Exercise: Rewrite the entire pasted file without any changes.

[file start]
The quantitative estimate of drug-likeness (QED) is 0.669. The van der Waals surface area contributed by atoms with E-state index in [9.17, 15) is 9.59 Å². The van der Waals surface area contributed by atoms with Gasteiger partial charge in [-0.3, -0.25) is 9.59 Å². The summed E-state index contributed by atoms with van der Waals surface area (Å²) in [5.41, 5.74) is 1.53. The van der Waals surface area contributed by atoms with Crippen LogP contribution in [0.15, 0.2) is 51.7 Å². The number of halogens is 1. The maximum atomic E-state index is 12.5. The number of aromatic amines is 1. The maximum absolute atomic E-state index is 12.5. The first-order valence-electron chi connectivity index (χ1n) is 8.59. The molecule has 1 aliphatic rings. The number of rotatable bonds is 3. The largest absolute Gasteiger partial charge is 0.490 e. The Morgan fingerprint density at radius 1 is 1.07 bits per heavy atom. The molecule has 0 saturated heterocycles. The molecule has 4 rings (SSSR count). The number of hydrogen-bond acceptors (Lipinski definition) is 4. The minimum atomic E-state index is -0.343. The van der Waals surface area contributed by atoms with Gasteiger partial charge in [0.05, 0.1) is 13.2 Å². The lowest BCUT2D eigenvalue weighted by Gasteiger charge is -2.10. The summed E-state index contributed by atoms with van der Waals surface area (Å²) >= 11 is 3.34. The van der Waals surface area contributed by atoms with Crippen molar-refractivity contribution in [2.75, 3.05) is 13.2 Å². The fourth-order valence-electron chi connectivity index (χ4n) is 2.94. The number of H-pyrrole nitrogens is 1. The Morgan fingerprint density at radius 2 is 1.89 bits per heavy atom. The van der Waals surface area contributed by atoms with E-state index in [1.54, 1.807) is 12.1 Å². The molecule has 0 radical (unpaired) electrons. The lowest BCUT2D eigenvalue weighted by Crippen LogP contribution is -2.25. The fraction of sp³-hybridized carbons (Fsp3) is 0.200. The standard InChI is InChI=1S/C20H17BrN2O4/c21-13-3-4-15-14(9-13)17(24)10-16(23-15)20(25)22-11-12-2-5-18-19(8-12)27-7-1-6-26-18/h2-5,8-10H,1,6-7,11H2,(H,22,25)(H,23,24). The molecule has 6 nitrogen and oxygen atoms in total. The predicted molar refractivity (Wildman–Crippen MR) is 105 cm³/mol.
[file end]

The quantitative estimate of drug-likeness (QED) is 0.669. The van der Waals surface area contributed by atoms with E-state index in [9.17, 15) is 9.59 Å². The van der Waals surface area contributed by atoms with Gasteiger partial charge in [-0.3, -0.25) is 9.59 Å². The summed E-state index contributed by atoms with van der Waals surface area (Å²) in [5.41, 5.74) is 1.53. The van der Waals surface area contributed by atoms with Crippen LogP contribution in [0.15, 0.2) is 51.7 Å². The number of halogens is 1. The maximum atomic E-state index is 12.5. The number of aromatic amines is 1. The maximum absolute atomic E-state index is 12.5. The first-order valence-electron chi connectivity index (χ1n) is 8.59. The molecule has 1 aliphatic rings. The number of rotatable bonds is 3. The largest absolute Gasteiger partial charge is 0.490 e. The Morgan fingerprint density at radius 1 is 1.07 bits per heavy atom. The molecule has 0 saturated heterocycles. The molecule has 4 rings (SSSR count). The number of hydrogen-bond acceptors (Lipinski definition) is 4. The minimum atomic E-state index is -0.343. The van der Waals surface area contributed by atoms with Gasteiger partial charge in [0.05, 0.1) is 13.2 Å². The lowest BCUT2D eigenvalue weighted by Gasteiger charge is -2.10. The summed E-state index contributed by atoms with van der Waals surface area (Å²) >= 11 is 3.34. The van der Waals surface area contributed by atoms with Crippen molar-refractivity contribution in [2.75, 3.05) is 13.2 Å². The fourth-order valence-electron chi connectivity index (χ4n) is 2.94. The number of H-pyrrole nitrogens is 1. The Morgan fingerprint density at radius 2 is 1.89 bits per heavy atom. The van der Waals surface area contributed by atoms with E-state index in [1.54, 1.807) is 12.1 Å². The molecule has 0 radical (unpaired) electrons. The lowest BCUT2D eigenvalue weighted by Crippen LogP contribution is -2.25. The fraction of sp³-hybridized carbons (Fsp3) is 0.200. The standard InChI is InChI=1S/C20H17BrN2O4/c21-13-3-4-15-14(9-13)17(24)10-16(23-15)20(25)22-11-12-2-5-18-19(8-12)27-7-1-6-26-18/h2-5,8-10H,1,6-7,11H2,(H,22,25)(H,23,24). The molecule has 6 nitrogen and oxygen atoms in total. The predicted molar refractivity (Wildman–Crippen MR) is 105 cm³/mol.